Polarities Help Us Live Our Vision

Published on: September 1, 2012

Views: 1406

Share on FacebookTweet about this on TwitterPrint this pageEmail this to someone

At the 2011 convention, Barry Johnson took us on a deep dive into polarities. In 2012, we built on that talk. Beena Sharma and I gave a keynote talk and a seminar on polarities and how managing them well is critical for Unity to live our vision.

A polarity is a pair of interdependent positive opposites—both being essential for some desired outcome. An example is the polarity of inhaling and exhaling. If the desired outcome is staying alive, we need to pulse between these two positive opposites. Inhaling gives you oxygen. But if you only inhale and never exhale, you will suffer carbon dioxide buildup. So we exhale and release the CO2. If we only exhale and forget to inhale, we will suffer oxygen deprivation. There is no perfect static point of finding a place where your lungs are halfway full and you can quit breathing! This is an endless dance. Inhale. Exhale. Inhale.

Polarities are like that. They flow. If you get stuck on either side of a polarity you start to experience the negative of “too much.” The ideal is graceful movement between the two. This is quite difficult, however, when dealing with polarities where we have strong (and sometimes unconscious) preferences.

There are hundreds of polarities experienced in our individual lives. Caring for Self and Caring for Others is one. Most people attracted to spiritual work, especially ministers, are interested in caring for others. Sometimes we care for others so much that we forget to care for ourselves. When we overdo the Others pole, we burn out and are no longer able to help. This brings us to the second key point: any pole used to excess undermines the very pole we most love. So in order to successfully care for others, over the longer term, we must also care for ourselves.

Organizational Polarities
In organizations there are polarities as well. Standardization and Flexibility is one key polarity for Unity. Should ministries share some things in common? Should we all teach some core messages? Should we use the same branding? The advantage of standardization is that it does create a stronger brand for the spiritual seeker. People know what they are getting, at least to some degree, when they seek out a Unity ministry. This increases trust—and, if we only standardize and fail to allow for flexibility for the local community, we risk being seen as rigid or bureaucratic. Similarly, we need to honor our past (i.e., the Fillmores and the Bible) and allow for a focus on what is new and visionary. New tools and techniques and new scientific findings are all important if Unity is to be both grounded in our history and on the cutting edge of evolutionary consciousness. I imagine Charles today would be entranced by the latest science!

It is a sign of wisdom when we can see the truth in both poles. And it is a beautiful way to soften our ego-attachments. Often we have such a strong preference for the positive side of one pole (e.g., standardization) that we cannot see the upside of the other pole (e.g., flexibility). In such a case we’ll argue for the benefits of standardization while pointing out the downside of too much flexibility. We will talk in “either/or” language. We will not be able to absorb the perspective of people advocating for the value of flexibility—or to listen to what they fear about too much standardization. If they have a strong preference, they won’t hear what we value and what we fear either. Both sides end up angry and issues escalate. Such polarization can create unneeded heartache and can break down communities.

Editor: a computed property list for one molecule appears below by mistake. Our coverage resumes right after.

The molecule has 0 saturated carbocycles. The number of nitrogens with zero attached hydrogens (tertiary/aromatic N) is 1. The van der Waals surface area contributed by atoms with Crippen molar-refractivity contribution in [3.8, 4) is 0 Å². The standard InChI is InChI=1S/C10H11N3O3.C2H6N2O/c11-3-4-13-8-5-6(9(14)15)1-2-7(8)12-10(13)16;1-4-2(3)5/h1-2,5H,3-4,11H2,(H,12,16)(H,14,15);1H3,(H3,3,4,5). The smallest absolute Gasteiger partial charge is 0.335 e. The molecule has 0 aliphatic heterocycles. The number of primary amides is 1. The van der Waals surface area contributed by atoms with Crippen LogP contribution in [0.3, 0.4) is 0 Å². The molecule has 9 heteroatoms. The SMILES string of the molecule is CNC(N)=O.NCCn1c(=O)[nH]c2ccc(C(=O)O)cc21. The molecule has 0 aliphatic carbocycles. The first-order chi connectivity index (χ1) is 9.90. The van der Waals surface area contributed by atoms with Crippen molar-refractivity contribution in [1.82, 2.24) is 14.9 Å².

This is why Beena and I value Barry Johnson’s approach so much. It helps us soften our judgments and see our blind spots. When I draw the 4 quadrant view (see figure at top of page) of a polarity, it begins to widen my view. My heart and mind relax just enough to allow Spirit to speak. The “north pole” of the polarity then comes into play. Here I can articulate the goal. Why is it important to manage this polarity well? In our example for Unity I could say that the goal might be: “We are a magnetic attractor–radiating Christ Consciousness.” If we are too tied to one pole (either one) we will eventually undermine the thing we most love (Unity), thereby creating the “south pole” outcome or the undesired outcome. In this case it might be “Unity becomes irrelevant.”

I believe the world needs a progressive, open-minded Christian denomination at the leading edge of spiritual thinking. I have faith that Unity can be that denomination. And I believe that embracing polarities will be a crucial tool to help us do this.

 

For more information and related articles, email [email protected] Cindy Wigglesworth’s new book, SQ21: The Twenty-One Skills of Spiritual Intelligence, is available via Amazon.com, BN.com and in major bookstores.

Cindy Wigglesworth

Cindy Wigglesworth is the author of the best-selling & award-winning book, “SQ21: The Twenty-One Skills of Spiritual Intelligence.” She is a powerful professional speaker, speaking with unusual clarity and humor about the importance of operating from our Higher Self in the workplace and in everyday life.


Has This Post Helped You Grow?

"Advancing the movement of spiritual awakening and transformation through Unity, a positive path for spiritual living."

Comments are closed.